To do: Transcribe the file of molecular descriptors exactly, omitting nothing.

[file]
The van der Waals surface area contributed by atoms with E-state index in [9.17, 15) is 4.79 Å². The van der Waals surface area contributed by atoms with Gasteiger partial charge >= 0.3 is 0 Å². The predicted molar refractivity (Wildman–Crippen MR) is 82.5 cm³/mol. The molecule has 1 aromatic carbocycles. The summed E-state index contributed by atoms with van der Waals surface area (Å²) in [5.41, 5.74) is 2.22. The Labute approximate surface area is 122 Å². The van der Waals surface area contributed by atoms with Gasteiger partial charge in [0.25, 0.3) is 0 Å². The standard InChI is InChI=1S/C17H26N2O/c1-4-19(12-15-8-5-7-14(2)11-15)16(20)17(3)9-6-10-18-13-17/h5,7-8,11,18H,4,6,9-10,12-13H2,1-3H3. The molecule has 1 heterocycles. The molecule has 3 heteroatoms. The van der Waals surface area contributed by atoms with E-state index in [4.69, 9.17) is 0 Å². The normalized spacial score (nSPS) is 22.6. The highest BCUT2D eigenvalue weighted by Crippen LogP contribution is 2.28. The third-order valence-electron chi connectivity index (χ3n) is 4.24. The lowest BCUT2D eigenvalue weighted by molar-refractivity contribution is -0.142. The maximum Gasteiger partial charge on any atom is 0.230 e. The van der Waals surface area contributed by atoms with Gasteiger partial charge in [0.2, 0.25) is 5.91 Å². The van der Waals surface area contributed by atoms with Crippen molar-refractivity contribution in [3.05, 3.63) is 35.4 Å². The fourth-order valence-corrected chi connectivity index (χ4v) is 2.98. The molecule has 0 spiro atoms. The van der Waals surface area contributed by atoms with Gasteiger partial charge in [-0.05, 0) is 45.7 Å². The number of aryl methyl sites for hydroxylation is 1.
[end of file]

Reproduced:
The van der Waals surface area contributed by atoms with E-state index in [9.17, 15) is 4.79 Å². The van der Waals surface area contributed by atoms with Gasteiger partial charge >= 0.3 is 0 Å². The predicted molar refractivity (Wildman–Crippen MR) is 82.5 cm³/mol. The molecule has 1 aromatic carbocycles. The summed E-state index contributed by atoms with van der Waals surface area (Å²) in [5.41, 5.74) is 2.22. The Labute approximate surface area is 122 Å². The van der Waals surface area contributed by atoms with Gasteiger partial charge in [0.25, 0.3) is 0 Å². The standard InChI is InChI=1S/C17H26N2O/c1-4-19(12-15-8-5-7-14(2)11-15)16(20)17(3)9-6-10-18-13-17/h5,7-8,11,18H,4,6,9-10,12-13H2,1-3H3. The molecule has 1 heterocycles. The molecule has 3 heteroatoms. The van der Waals surface area contributed by atoms with E-state index in [4.69, 9.17) is 0 Å². The normalized spacial score (nSPS) is 22.6. The highest BCUT2D eigenvalue weighted by Crippen LogP contribution is 2.28. The third-order valence-electron chi connectivity index (χ3n) is 4.24. The lowest BCUT2D eigenvalue weighted by molar-refractivity contribution is -0.142. The maximum Gasteiger partial charge on any atom is 0.230 e. The van der Waals surface area contributed by atoms with Gasteiger partial charge in [0.2, 0.25) is 5.91 Å². The van der Waals surface area contributed by atoms with Crippen molar-refractivity contribution in [3.05, 3.63) is 35.4 Å². The fourth-order valence-corrected chi connectivity index (χ4v) is 2.98. The molecule has 0 spiro atoms. The van der Waals surface area contributed by atoms with Gasteiger partial charge in [-0.05, 0) is 45.7 Å². The number of aryl methyl sites for hydroxylation is 1.